O’Donohue first factor is an examination of

et al. (1997) likewise recognize this fact, but looked further at more
mainstream affairs. They believed that the media “contains messages that
condone the sexualization of children and thereby increase the likelihood that
children will be sexually abuse” (p. 292). The trio went on to conduct studies
of advertisements in magazines throughout time that depicted children in a
sexualized manner. The results indicated that girls were sexualized 299 times
more often than boys and that this phenomenon was increasing over time
(O’Donohue et al., 1997, p. 298-299). It is worth worrying over the fact that
hypersexualized children is not just created by inherently shady corporations
such as the porn industry, but by mainstream advertisers. Society seeks to
protect children, but who are we to protect them from? Knabe (2012) writes of
“the American electorate’s desire to distance themselves from their guilty
participation in a political and social culture which places children at risk”
(p. 12). It seems that children are being sexualized by that who proclaim to
protect them. Therefore, this leads into the discourse of sexualization,
children, and those who sexualize them.

has always found itself in the throes of controversy, some of which comes from
“the conflicting ways in which it has been defined” (Finkelhor & Araji,
1986, p. 145). Following the lead of Finkelhor and Araji (1986), this paper
utilizes the definition of pedophilia that considers the manifestation as “any
adult sexual contact with a child, regardless of motive” (p. 145). However, it
is necessary to further deconstruct the phenomena by analyzing Finkelhor and
Araji’s four factors of pedophilia. The first factor is an examination of
emotional congruence: the ties between an adult’s emotional needs and the
child’s ability to fulfill them. Factor two revolves around sexual attraction
to children – how does a person come to find arousal through the sexualization
of children? (1986, p. 148-149).  It is
worth questioning here whether or not the arousal needs to be explained, or if its
mere existence in a person is enough cause for concern. The third factor tackle
“blockage”: Finkelhor and Araji (1986) believe that normal tendencies of need
fulfillment in pedophiles are blocked, thus allowing sexual interest in
children to develop (p. 153). Although a novel idea, there is not typically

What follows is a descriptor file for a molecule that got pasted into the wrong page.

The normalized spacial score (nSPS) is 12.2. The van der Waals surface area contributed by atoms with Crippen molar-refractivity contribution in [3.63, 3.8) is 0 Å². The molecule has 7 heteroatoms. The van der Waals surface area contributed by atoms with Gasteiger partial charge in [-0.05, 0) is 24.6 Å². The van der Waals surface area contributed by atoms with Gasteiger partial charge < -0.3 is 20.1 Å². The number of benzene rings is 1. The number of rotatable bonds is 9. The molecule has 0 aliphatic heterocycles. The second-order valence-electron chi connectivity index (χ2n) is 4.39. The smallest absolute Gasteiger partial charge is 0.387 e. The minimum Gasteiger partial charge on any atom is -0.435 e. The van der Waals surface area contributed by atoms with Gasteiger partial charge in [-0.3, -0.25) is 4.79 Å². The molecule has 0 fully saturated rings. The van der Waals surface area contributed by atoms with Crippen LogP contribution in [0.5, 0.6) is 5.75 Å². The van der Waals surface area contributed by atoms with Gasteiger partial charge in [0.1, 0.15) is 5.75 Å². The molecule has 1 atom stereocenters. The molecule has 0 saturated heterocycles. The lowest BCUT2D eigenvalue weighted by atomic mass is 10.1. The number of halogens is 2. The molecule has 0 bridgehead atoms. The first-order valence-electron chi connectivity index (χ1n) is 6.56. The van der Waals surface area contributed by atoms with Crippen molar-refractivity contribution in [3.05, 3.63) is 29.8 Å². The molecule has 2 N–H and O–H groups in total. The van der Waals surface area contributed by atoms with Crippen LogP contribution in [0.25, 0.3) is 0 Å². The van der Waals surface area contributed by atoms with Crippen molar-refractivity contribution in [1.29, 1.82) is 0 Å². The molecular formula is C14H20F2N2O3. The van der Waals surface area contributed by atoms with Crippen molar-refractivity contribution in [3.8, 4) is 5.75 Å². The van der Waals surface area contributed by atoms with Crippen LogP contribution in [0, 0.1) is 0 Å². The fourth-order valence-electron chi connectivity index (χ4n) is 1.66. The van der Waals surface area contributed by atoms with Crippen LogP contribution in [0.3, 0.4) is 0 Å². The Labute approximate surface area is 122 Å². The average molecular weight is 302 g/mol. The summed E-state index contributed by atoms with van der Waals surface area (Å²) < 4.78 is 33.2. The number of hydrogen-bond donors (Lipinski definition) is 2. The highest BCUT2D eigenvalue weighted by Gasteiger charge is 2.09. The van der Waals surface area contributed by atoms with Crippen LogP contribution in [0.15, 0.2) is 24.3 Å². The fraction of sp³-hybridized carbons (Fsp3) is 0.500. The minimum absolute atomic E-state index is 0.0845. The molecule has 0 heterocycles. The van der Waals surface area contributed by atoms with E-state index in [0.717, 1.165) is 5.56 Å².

much support for this third factor. And ultimately, there is the fourth factor
of disinhibition, or “a higher level of acceptability for having sex with
children, despite cultural inhibitions” (Finkelhor & Araji, 1986, p. 154).
For the purpose of clarity, pedophilia will be defined only through the above
four factors that attribute sexual attraction to children. For as Okami and
Goldberg (1992), the term “typically used interchangeably in the professional
literature with child molester, sex offender, perpetrator, abuser …, etc” (p.
302). A child molester is considered a pedophile, but a pedophile is not always
a child molester.

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With a basic
understanding of what pedophilia looks like, it is only natural to wonder where
such an attraction comes from? Unfortunately, it is not as easy to subscribe
origins of pedophilia as it is to recognize the characteristics. Generally, it
is agreed upon that biological factors can be a “source of instability which
may predispose a person to develop deviant patterns of arousal” (Finkelhor
& Araji, 1986, p. 150). Like sexual orientation, it is difficult to
determine any genetic predispositions that cause this disorder. However, unlike
sexual orientations such as homosexuality, the reasons for this frequently come
down to the rarity of self-proclaimed pedophiles. Briere and Runtz (1989)
continue to attribute difficulties in research to “the widely varying
motivations,” “perpetrator reluctance to fully disclose,” and the “bias
inherent in the use of police statistics etc to study abuse rates and abuser
characteristics” (p. 65). However, clinical and case studies do provide
opportunities to study instances of pedophilia. In contrast to factor one of
Finkelhor and Araji’s emotional congruence, there is evidence from this type of